Planting trees can boost farm productivity by 30 per cent and improve animal welfare, according to a new agroforestry handbook published this week.

Drawing on case studies from across the globe it concludes that agroforestry systems are often more than 30 per cent more productive than monocultural systems.

It also highlights opportunities for UK farmers to replace imports with tree products such as fruit, nuts, fence post timber, animal bedding, fuel wood and mulches.

The free handbook, produced in collaboration with the Farm Woodland Forum and the Soil Association, aims to inform farmers of the benefits of agroforestry, as well as helping farmers decide which trees and system are best for their farm.

Ben Raskin, Soil Association head of horticulture & agroforestry, said: “At a time of great environmental and political uncertainty, planting trees on farms is a great way to help farmers keep their farms sustainable and resilient for years to come.

“Trees can bring a whole range of benefits both to the farm and wider environment including improved soil health, carbon capture, biodiversity and animal welfare, as well as protecting soil from wind and water erosion given the increasingly volatile weather we are getting.

“There is a lack of support and information available from government on how farm businesses can make agroforestry work both in the long and short term, so we are delighted to have been a part of this project to create a practical guide for farmers.”

The guide provides detail on the different types of agroforestry, including combining trees and livestock in silvopastoral systems, combining trees and crops in silvoarable systems, and using hedgerows, shelterbelts and riparian buffer strips.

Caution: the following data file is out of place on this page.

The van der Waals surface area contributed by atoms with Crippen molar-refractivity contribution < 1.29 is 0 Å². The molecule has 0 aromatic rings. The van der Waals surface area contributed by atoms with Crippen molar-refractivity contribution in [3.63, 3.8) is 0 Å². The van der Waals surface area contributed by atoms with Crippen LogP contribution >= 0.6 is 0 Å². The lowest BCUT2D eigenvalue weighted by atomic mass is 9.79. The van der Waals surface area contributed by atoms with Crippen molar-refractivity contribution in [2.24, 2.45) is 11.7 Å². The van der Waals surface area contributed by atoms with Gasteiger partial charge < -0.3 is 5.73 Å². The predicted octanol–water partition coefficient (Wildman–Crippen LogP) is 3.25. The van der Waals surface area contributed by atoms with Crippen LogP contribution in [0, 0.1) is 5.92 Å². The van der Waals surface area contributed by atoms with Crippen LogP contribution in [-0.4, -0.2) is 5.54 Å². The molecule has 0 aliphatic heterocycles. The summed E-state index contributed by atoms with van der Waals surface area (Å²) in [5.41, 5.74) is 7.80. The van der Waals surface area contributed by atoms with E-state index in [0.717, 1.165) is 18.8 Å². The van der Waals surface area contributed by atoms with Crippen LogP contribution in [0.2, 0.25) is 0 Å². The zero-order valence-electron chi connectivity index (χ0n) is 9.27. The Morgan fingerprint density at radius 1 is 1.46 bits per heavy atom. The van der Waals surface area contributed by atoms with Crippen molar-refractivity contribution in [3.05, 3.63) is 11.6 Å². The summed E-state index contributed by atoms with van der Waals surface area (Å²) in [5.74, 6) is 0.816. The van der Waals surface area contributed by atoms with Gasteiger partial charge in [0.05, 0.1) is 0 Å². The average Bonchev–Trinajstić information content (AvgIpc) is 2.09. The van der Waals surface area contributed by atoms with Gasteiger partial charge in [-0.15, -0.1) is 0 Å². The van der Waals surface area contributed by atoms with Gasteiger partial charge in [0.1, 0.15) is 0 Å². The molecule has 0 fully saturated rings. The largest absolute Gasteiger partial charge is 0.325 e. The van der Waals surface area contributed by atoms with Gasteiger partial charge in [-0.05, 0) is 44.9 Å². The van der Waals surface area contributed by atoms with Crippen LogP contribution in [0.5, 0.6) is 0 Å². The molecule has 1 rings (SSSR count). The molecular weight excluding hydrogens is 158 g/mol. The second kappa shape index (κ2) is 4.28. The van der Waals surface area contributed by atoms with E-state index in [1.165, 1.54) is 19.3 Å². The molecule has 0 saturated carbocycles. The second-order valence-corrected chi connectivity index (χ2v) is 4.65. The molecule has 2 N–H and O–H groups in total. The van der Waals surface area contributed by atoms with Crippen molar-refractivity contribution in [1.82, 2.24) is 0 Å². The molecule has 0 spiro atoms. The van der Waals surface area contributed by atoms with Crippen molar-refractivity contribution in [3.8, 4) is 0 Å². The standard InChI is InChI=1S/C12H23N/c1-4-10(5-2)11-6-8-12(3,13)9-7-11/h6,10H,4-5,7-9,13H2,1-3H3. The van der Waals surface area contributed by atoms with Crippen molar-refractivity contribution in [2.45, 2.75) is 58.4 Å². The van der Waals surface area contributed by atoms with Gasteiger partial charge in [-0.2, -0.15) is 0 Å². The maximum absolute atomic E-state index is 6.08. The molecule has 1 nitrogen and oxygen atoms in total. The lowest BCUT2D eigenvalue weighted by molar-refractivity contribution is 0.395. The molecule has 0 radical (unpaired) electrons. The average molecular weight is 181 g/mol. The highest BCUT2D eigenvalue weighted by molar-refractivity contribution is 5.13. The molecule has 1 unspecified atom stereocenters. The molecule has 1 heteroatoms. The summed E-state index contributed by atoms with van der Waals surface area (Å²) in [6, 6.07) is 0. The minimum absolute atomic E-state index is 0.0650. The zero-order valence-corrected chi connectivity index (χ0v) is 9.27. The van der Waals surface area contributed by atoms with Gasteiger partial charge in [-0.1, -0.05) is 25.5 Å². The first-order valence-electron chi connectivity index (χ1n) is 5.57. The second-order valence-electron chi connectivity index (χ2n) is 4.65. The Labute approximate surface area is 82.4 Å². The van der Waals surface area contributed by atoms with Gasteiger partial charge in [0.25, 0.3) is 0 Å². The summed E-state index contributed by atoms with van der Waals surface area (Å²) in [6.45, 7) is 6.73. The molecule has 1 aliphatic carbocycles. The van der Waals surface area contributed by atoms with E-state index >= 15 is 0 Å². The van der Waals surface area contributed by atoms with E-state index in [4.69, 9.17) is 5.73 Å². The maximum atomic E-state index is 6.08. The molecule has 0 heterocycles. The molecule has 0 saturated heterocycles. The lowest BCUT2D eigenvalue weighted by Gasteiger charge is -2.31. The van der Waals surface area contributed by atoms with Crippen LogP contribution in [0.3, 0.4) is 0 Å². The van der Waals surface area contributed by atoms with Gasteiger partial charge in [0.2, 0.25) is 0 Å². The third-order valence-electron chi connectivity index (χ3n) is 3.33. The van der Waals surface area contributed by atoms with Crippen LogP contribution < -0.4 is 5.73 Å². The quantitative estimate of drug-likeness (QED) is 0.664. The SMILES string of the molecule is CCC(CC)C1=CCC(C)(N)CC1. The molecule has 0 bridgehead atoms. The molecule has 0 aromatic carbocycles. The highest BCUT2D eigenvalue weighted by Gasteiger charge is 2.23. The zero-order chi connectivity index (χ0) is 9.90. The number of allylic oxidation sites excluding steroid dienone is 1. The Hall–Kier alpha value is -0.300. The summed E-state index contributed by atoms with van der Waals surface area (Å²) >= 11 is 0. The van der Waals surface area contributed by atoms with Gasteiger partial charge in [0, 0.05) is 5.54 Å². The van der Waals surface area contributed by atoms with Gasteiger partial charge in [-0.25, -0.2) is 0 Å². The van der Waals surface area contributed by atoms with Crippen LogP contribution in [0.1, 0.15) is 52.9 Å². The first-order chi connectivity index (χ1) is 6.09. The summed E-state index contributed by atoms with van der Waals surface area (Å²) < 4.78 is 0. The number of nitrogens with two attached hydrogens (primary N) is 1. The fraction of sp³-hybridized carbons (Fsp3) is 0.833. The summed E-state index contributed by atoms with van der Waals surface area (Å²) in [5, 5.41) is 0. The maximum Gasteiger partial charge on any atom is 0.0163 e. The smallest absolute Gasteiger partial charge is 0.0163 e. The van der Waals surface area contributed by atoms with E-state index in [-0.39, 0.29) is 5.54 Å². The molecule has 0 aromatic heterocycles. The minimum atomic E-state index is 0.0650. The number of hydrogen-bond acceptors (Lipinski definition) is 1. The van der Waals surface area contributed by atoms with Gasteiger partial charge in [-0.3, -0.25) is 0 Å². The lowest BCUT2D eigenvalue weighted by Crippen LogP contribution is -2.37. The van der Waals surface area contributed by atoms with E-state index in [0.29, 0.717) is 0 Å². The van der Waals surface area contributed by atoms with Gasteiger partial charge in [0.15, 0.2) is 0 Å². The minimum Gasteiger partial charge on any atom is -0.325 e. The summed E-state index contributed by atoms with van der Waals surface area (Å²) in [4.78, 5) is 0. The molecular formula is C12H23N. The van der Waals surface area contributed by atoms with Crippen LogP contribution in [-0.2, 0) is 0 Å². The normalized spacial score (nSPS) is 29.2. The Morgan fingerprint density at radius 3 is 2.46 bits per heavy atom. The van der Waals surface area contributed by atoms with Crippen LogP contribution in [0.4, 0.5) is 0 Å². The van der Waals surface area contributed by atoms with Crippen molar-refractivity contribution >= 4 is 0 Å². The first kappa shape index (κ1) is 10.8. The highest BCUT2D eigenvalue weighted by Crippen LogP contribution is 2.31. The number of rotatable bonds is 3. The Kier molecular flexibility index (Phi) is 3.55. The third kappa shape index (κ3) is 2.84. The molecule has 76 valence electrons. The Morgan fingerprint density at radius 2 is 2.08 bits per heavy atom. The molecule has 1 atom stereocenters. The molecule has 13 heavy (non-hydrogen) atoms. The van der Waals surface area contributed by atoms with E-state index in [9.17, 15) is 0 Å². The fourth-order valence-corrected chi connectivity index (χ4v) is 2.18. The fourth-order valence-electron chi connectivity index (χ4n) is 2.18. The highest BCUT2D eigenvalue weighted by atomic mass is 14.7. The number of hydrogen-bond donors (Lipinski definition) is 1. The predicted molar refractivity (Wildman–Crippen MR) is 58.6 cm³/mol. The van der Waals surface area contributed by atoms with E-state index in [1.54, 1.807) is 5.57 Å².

According to the handbook, improving animal welfare with trees can boost farm productivity with:

• 17 per cent increase in milk production

• 50 per cent reduction in lamb mortality

• Shelter: If animals are sheltered from sun, wind, rain or snow, they use less energy to keep cool or warm and can therefore use that energy to put on weight or produce more milk.

• Forage: Trees can also provide extra food for livestock – e.g. mulberry leaves have up to 28 per cent protein. This can be grown either to be eaten fresh or dried and fed like hay in the winter.

• Health: A range of tree crops to browse can also improve health – e.g. cattle often self-medicate by eating willow, which contains salicylic acid, the active ingredient in Aspirin.

• Grazing: Trees can increase the length of a grazing season, by increasing temperature due to shelter, and helping to dry out wetter areas of land it is sometime possible to increase grazing days. This reduces the need for farmers to bring in food from elsewhere.